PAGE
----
The answer to that latter question is undoubtedly “yes” and in a testament to the notion that these things have a way of becoming self-fulfilling, the S&P has already blown past at least some year-end targets and is well on its way to hitting the rest of them.
Take Morgan Stanley’s Mike Wilson, for instance. Here’s what he said in late November on the way to upping his 2018 S&P target:
We move our base case S&P target to 2,750 from 2,700. The increase is a result of higher earnings (US$145 in 2018, US$150 in 2019) and a roll forward to 2019 earnings, but at a lower multiple (18.3x) than we previously thought as the market will not reward this later-cycle growth with multiple expansion as in 2017.
Well dammit I knew that was likely to go awry as soon as I read it, which is why the title of my post documenting that call was “Morgan Stanley Is Not Bullish Enough On The S&P For Your Tastes.” Sure enough, we’re already through Mike’s year-end target and are well on our way to hitting Citi and BofAML’s targets as well:
And look, this isn’t just equities. High yield has already rallied more this year than JPMorgan predicted for the entirety of 2018. Back in November, the bank said it sees 20bps worth of tightening this year. Through January 5, the Bloomberg Barclays HY index tightened by 21bps:
That, even as we’re near the end of cycle in U.S. and even as the ECB just revealed that Draghi may be an active seller of junk in the event anything he’s holding in the CSPP portfolio gets downgraded.
Sure, there are myriad incremental reasons why you’re seeing what you’re seeing (commodities rally helping HY, the sagging dollar helping commodities and EM, and speculation about the impact of the tax bill helping to buoy sentiment in U.S. equities, for instance), but the key here is that while the incremental gains may be based on things that make sense, those incremental gains come on top of something that makes no sense. So little sense does it make that we’re blowing through Wall Street’s year-end 2018 targets for risk assets in the first 10 days of the year.
All the while, we’re kinda, sorta acting like all of the other crazy shit happening in the background is somehow not as crazy as it most assuredly is. Just take a second to consider what Mike Novogratz is up to. According to Bloomberg, he’s hell-bent on building what he’s calling “the Goldman Sachs of crypto” and this is how he’s going to do it (from my piece posted early Tuesday):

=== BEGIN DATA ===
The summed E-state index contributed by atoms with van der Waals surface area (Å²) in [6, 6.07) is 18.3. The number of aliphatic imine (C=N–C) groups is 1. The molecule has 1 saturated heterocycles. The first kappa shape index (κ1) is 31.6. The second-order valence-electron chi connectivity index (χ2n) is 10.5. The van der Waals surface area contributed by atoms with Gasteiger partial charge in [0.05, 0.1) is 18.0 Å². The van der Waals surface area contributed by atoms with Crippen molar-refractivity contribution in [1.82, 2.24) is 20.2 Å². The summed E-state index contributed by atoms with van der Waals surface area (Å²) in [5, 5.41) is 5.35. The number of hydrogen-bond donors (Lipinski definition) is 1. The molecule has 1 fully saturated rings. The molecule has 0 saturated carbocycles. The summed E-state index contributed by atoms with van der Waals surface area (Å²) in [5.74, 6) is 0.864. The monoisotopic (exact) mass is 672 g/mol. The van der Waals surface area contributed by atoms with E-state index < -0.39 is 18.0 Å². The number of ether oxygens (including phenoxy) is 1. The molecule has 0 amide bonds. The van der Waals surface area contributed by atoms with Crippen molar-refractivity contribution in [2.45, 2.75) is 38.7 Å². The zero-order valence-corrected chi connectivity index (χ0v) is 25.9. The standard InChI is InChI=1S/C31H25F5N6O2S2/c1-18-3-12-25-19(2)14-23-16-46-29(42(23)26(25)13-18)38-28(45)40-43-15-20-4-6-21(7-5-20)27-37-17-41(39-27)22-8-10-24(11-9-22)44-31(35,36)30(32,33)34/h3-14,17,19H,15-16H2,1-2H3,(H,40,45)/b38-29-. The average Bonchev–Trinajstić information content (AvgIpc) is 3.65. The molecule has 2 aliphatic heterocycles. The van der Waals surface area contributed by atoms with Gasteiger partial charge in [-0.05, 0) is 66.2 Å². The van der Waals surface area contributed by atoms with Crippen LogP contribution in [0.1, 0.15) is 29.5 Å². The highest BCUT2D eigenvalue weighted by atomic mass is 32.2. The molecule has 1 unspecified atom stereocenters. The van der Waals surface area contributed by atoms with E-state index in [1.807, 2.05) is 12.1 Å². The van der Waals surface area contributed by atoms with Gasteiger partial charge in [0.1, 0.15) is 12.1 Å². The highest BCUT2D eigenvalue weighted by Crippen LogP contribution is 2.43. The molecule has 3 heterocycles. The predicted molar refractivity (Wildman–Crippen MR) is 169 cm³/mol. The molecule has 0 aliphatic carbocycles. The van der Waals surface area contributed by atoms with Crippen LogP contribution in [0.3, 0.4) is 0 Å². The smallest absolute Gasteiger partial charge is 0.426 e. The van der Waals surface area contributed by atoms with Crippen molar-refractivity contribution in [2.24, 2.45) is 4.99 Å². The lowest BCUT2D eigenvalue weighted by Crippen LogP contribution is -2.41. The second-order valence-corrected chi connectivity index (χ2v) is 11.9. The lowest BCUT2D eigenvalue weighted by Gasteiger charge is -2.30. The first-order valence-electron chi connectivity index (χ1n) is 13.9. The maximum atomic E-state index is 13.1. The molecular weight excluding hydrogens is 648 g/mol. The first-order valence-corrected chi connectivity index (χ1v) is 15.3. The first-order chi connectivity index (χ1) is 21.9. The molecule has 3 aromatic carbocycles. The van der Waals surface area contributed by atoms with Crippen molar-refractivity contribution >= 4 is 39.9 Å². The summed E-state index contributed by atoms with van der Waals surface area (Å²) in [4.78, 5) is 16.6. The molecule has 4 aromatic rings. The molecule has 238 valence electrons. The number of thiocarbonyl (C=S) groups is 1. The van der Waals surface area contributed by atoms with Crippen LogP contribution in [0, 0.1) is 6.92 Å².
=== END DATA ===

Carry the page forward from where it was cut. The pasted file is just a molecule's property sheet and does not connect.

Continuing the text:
According to Mike’s “plan”, he’s going to buy a Canadian crypto startup called First Coin Capital Corp., conduct a reverse merger with a Canadian shell company called Bradmer Pharmaceuticals Inc., and then once those two are rolled up, he’s going to rename the combined entity “Galaxy Digital Holdings” on the way to raising $200 million in a private placement. Bradmer Galaxy Digital Holdings, will be listed on the TSX and will have a stake in Mike’s crypto merchant bank.
Since that technically isn’t an IPO, there won’t be a need to file any pesky financial statements with securities regulators, and that’s probably a good thing because, well, because did you read what I just said about how he’s doing this?
You laugh, and I laugh, and everyone was laughing on Twitter Tuesday morning, but are you really laughing? Because it is not readily apparent to me that everyone is connecting the dots here. That batshit crazy “plan” of Mike’s is just another manifestation of the same acute psychosis that now pervades the warped minds of E*Traders, pundits, and punters alike who are engaged in a daily quest to justify hanging on amid a rally that now finds stocks, bonds, and credit the most simultaneously overvalued in 100 fucking years. And I mean that literally:
And look, I think I’ve gotten something of a bum rap lately. I never set out to piss in anyone’s Cheerios. I’m not “that guy”. I get up everyday, read the research, do the math, take a look at what everyone is doing, and listen to what everyone is saying. If it made any measure of sense, then I’d be just as bullish as the next guy. But it doesn’t make any sense. In fact, it makes the opposite of sense.
I’m starting to hear this a lot from readers: “you’ll eventually be right and then you’ll say ‘I told you so.’” No I won’t. I mean, yes, I’ll eventually be right. But I won’t say “I told you so.” In fact, it is highly likely that when this cult finally drinks too much Kool-Aid and poisons itself, I’ll be one of the first ones sifting through the dead bodies for bargains.
So think on that.